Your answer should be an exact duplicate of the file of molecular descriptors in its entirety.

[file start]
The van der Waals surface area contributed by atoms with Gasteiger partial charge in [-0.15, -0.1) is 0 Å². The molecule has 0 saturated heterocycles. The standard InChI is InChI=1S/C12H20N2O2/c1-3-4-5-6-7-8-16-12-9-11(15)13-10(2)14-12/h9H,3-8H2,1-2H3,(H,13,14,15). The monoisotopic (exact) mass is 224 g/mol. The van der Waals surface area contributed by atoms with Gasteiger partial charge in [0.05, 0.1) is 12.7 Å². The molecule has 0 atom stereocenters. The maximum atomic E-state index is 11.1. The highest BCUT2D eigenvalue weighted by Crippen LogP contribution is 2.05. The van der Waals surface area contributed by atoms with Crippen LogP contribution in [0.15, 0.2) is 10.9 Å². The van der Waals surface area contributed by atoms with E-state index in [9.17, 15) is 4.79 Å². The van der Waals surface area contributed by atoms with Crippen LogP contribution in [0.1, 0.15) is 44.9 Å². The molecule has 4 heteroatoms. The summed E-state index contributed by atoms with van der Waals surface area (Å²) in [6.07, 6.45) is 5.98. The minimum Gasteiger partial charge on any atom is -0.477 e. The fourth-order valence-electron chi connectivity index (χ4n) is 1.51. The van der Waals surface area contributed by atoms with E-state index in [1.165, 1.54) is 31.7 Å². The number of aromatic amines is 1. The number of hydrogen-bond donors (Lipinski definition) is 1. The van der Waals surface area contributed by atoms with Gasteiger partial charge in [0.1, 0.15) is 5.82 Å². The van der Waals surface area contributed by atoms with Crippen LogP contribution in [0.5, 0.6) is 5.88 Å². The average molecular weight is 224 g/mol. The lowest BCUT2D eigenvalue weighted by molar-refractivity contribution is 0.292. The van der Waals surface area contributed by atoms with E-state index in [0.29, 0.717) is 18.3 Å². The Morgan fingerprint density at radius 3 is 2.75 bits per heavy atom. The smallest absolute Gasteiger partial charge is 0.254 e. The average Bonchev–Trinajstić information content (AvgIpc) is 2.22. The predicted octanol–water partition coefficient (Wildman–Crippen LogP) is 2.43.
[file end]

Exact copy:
The van der Waals surface area contributed by atoms with Gasteiger partial charge in [-0.15, -0.1) is 0 Å². The molecule has 0 saturated heterocycles. The standard InChI is InChI=1S/C12H20N2O2/c1-3-4-5-6-7-8-16-12-9-11(15)13-10(2)14-12/h9H,3-8H2,1-2H3,(H,13,14,15). The monoisotopic (exact) mass is 224 g/mol. The van der Waals surface area contributed by atoms with Gasteiger partial charge in [0.05, 0.1) is 12.7 Å². The molecule has 0 atom stereocenters. The maximum atomic E-state index is 11.1. The highest BCUT2D eigenvalue weighted by Crippen LogP contribution is 2.05. The van der Waals surface area contributed by atoms with Crippen LogP contribution in [0.15, 0.2) is 10.9 Å². The van der Waals surface area contributed by atoms with E-state index in [9.17, 15) is 4.79 Å². The van der Waals surface area contributed by atoms with Crippen LogP contribution in [0.1, 0.15) is 44.9 Å². The molecule has 4 heteroatoms. The summed E-state index contributed by atoms with van der Waals surface area (Å²) in [6.07, 6.45) is 5.98. The minimum Gasteiger partial charge on any atom is -0.477 e. The fourth-order valence-electron chi connectivity index (χ4n) is 1.51. The van der Waals surface area contributed by atoms with E-state index in [1.165, 1.54) is 31.7 Å². The number of aromatic amines is 1. The number of hydrogen-bond donors (Lipinski definition) is 1. The van der Waals surface area contributed by atoms with Gasteiger partial charge in [0.1, 0.15) is 5.82 Å². The van der Waals surface area contributed by atoms with Crippen LogP contribution in [0.5, 0.6) is 5.88 Å². The average molecular weight is 224 g/mol. The lowest BCUT2D eigenvalue weighted by molar-refractivity contribution is 0.292. The van der Waals surface area contributed by atoms with E-state index in [0.29, 0.717) is 18.3 Å². The Morgan fingerprint density at radius 3 is 2.75 bits per heavy atom. The smallest absolute Gasteiger partial charge is 0.254 e. The average Bonchev–Trinajstić information content (AvgIpc) is 2.22. The predicted octanol–water partition coefficient (Wildman–Crippen LogP) is 2.43.